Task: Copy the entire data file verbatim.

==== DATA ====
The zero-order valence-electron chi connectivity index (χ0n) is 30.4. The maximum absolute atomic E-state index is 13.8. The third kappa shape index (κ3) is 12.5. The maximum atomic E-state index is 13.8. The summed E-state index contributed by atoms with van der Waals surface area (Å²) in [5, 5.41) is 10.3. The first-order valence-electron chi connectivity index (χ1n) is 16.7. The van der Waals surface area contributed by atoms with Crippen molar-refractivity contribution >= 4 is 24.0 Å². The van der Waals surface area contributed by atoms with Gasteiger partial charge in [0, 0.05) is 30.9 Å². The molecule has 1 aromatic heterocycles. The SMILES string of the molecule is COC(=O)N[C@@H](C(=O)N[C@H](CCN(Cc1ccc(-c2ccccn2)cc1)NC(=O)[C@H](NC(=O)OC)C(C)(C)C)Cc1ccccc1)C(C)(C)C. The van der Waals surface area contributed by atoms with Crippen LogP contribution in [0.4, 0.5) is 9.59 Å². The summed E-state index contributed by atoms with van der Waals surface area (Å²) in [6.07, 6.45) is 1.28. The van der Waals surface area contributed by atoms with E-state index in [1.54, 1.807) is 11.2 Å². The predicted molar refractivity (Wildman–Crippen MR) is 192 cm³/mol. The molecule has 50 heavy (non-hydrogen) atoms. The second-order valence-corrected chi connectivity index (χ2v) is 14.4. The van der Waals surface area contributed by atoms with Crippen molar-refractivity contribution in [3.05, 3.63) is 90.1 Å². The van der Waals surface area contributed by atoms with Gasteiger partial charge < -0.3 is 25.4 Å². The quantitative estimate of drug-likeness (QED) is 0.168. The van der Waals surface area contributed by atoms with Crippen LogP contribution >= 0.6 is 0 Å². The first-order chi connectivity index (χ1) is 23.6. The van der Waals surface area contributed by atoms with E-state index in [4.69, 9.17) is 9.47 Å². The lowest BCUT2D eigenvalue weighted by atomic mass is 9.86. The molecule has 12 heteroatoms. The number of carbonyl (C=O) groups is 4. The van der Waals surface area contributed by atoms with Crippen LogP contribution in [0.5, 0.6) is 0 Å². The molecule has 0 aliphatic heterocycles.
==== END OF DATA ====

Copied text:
The zero-order valence-electron chi connectivity index (χ0n) is 30.4. The maximum absolute atomic E-state index is 13.8. The third kappa shape index (κ3) is 12.5. The maximum atomic E-state index is 13.8. The summed E-state index contributed by atoms with van der Waals surface area (Å²) in [5, 5.41) is 10.3. The first-order valence-electron chi connectivity index (χ1n) is 16.7. The van der Waals surface area contributed by atoms with Crippen molar-refractivity contribution >= 4 is 24.0 Å². The van der Waals surface area contributed by atoms with Gasteiger partial charge in [0, 0.05) is 30.9 Å². The molecule has 1 aromatic heterocycles. The SMILES string of the molecule is COC(=O)N[C@@H](C(=O)N[C@H](CCN(Cc1ccc(-c2ccccn2)cc1)NC(=O)[C@H](NC(=O)OC)C(C)(C)C)Cc1ccccc1)C(C)(C)C. The van der Waals surface area contributed by atoms with Crippen LogP contribution in [0.4, 0.5) is 9.59 Å². The summed E-state index contributed by atoms with van der Waals surface area (Å²) in [6.07, 6.45) is 1.28. The van der Waals surface area contributed by atoms with E-state index in [1.54, 1.807) is 11.2 Å². The predicted molar refractivity (Wildman–Crippen MR) is 192 cm³/mol. The molecule has 50 heavy (non-hydrogen) atoms. The second-order valence-corrected chi connectivity index (χ2v) is 14.4. The van der Waals surface area contributed by atoms with Crippen molar-refractivity contribution in [3.05, 3.63) is 90.1 Å². The van der Waals surface area contributed by atoms with Gasteiger partial charge < -0.3 is 25.4 Å². The quantitative estimate of drug-likeness (QED) is 0.168. The van der Waals surface area contributed by atoms with Crippen LogP contribution >= 0.6 is 0 Å². The first-order chi connectivity index (χ1) is 23.6. The van der Waals surface area contributed by atoms with E-state index in [4.69, 9.17) is 9.47 Å². The lowest BCUT2D eigenvalue weighted by atomic mass is 9.86. The molecule has 12 heteroatoms. The number of carbonyl (C=O) groups is 4. The van der Waals surface area contributed by atoms with Crippen LogP contribution in [0.5, 0.6) is 0 Å². The molecule has 0 aliphatic heterocycles.